Digital Visual Interface

related topics
{system, computer, user}
{@card@, make, design}

The Digital Visual Interface (DVI) is a video interface standard designed to provide very high visual quality on digital display devices such as flat panel LCD computer displays and digital projectors. It was developed by an industry consortium, the Digital Display Working Group (DDWG) to replace the "legacy analog technology" VGA connector standard.[1] It is designed for carrying uncompressed digital video data to a display. It is partially compatible with the High-Definition Multimedia Interface (HDMI) standard in digital mode (DVI-D), and VGA in analog mode (DVI-A).

Contents

Overview

The DVI interface uses a digital protocol in which the desired illumination of pixels is transmitted as binary data. When the display is driven at its native resolution, it will read each number and apply that brightness to the appropriate pixel. In this way, each pixel in the output buffer of the source device corresponds directly to one pixel in the display device, whereas with an analog signal the appearance of each pixel may be affected by its adjacent pixels as well as by electrical noise and other forms of analog distortion.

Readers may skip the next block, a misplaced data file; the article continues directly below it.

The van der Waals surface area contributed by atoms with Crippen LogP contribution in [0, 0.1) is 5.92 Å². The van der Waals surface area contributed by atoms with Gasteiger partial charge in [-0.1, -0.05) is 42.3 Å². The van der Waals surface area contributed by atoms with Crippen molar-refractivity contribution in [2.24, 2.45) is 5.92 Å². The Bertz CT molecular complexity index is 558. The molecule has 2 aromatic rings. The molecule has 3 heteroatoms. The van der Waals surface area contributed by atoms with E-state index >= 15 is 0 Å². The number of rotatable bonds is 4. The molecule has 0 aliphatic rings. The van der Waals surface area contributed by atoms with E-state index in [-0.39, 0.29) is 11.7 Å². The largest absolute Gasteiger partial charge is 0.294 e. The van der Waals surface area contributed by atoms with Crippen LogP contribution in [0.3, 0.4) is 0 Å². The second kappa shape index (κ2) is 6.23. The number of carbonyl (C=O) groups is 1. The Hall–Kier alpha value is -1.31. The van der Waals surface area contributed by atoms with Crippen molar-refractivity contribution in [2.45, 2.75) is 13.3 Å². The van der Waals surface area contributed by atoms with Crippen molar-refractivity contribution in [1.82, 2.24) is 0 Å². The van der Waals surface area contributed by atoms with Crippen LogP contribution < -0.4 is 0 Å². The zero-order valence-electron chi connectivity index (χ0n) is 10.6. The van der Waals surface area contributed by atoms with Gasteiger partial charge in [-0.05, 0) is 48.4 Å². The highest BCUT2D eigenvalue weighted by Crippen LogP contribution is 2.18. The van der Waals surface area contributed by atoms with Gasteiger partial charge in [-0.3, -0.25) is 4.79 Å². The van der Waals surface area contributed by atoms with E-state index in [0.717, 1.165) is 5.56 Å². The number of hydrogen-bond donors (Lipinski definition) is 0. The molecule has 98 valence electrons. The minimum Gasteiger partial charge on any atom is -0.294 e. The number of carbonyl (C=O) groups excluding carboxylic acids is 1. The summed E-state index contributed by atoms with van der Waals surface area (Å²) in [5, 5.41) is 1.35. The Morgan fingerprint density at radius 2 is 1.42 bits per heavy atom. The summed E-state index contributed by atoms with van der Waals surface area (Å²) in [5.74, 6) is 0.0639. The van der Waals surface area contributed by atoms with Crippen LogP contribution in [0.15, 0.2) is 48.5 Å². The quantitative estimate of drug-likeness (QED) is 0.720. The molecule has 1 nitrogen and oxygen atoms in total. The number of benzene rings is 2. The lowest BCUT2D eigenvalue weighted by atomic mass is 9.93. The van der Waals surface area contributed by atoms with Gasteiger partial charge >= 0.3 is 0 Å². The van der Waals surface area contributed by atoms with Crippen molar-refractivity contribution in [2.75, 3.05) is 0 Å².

DVI to HDMI

DVI is mostly compatible with HDMI. The main difference is that DVI typically carries no audio data in its TMDS channel, although increasingly, modern PC video hardware is providing audio (e.g., cards by NVIDIA[2] and ATI[3]), allowing the PC to send audiovisual data through a DVI cable to a high definition television with an HDMI input. If a PC's DVI output does not support HDMI audio, an adapter may be required to combine the DVI video signal with analog or digital audio. Since HDMI carries digital audio interleaved with the video data, these adapters can be relatively expensive (e.g., Gefen DVI w/Audio to HDMI[4]).

Full article ▸

related documents
Apple Desktop Bus
High fidelity
Exidy Sorcerer
Disk image
Signaling System 7
GE-600 series
Computer display standard
Wormhole switching
Magnetic tape
Multicast
LAN switching
Video CD
Blue Gene
HyperTransport
Bally Astrocade
TOPS-20
Wikipedia:Federal Standard 1037C terms/telephony terms
Computer networking
Audio amplifier
Video on demand
Data Link Layer
Gigabit Ethernet
File server
DirectX
Internet Message Access Protocol
IBM System/370
WAV
DDR SDRAM
DivX
Address Resolution Protocol